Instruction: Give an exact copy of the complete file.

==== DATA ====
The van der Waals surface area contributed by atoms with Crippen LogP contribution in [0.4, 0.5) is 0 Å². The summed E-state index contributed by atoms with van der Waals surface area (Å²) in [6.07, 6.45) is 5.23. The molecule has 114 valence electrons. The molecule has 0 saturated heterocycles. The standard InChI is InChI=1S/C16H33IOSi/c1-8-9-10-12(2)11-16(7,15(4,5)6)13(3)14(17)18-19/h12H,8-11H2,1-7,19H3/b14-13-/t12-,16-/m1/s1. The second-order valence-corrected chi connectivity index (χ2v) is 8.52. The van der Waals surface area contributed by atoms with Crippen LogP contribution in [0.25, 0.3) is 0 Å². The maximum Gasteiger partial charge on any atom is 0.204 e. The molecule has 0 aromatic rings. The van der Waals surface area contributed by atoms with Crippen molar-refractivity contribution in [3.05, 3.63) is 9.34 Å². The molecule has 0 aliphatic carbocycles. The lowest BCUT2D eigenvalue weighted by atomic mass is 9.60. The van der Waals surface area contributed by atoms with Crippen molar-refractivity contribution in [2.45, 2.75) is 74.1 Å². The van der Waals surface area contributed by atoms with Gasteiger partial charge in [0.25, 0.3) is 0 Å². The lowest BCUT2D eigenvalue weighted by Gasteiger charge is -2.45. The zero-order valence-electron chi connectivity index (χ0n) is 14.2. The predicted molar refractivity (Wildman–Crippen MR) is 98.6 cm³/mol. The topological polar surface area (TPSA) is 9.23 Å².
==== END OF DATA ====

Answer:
The van der Waals surface area contributed by atoms with Crippen LogP contribution in [0.4, 0.5) is 0 Å². The summed E-state index contributed by atoms with van der Waals surface area (Å²) in [6.07, 6.45) is 5.23. The molecule has 114 valence electrons. The molecule has 0 saturated heterocycles. The standard InChI is InChI=1S/C16H33IOSi/c1-8-9-10-12(2)11-16(7,15(4,5)6)13(3)14(17)18-19/h12H,8-11H2,1-7,19H3/b14-13-/t12-,16-/m1/s1. The second-order valence-corrected chi connectivity index (χ2v) is 8.52. The van der Waals surface area contributed by atoms with Crippen LogP contribution in [0.25, 0.3) is 0 Å². The maximum Gasteiger partial charge on any atom is 0.204 e. The molecule has 0 aromatic rings. The van der Waals surface area contributed by atoms with Crippen molar-refractivity contribution in [3.05, 3.63) is 9.34 Å². The molecule has 0 aliphatic carbocycles. The lowest BCUT2D eigenvalue weighted by atomic mass is 9.60. The van der Waals surface area contributed by atoms with Crippen molar-refractivity contribution in [2.45, 2.75) is 74.1 Å². The van der Waals surface area contributed by atoms with Gasteiger partial charge in [0.25, 0.3) is 0 Å². The lowest BCUT2D eigenvalue weighted by Gasteiger charge is -2.45. The zero-order valence-electron chi connectivity index (χ0n) is 14.2. The predicted molar refractivity (Wildman–Crippen MR) is 98.6 cm³/mol. The topological polar surface area (TPSA) is 9.23 Å².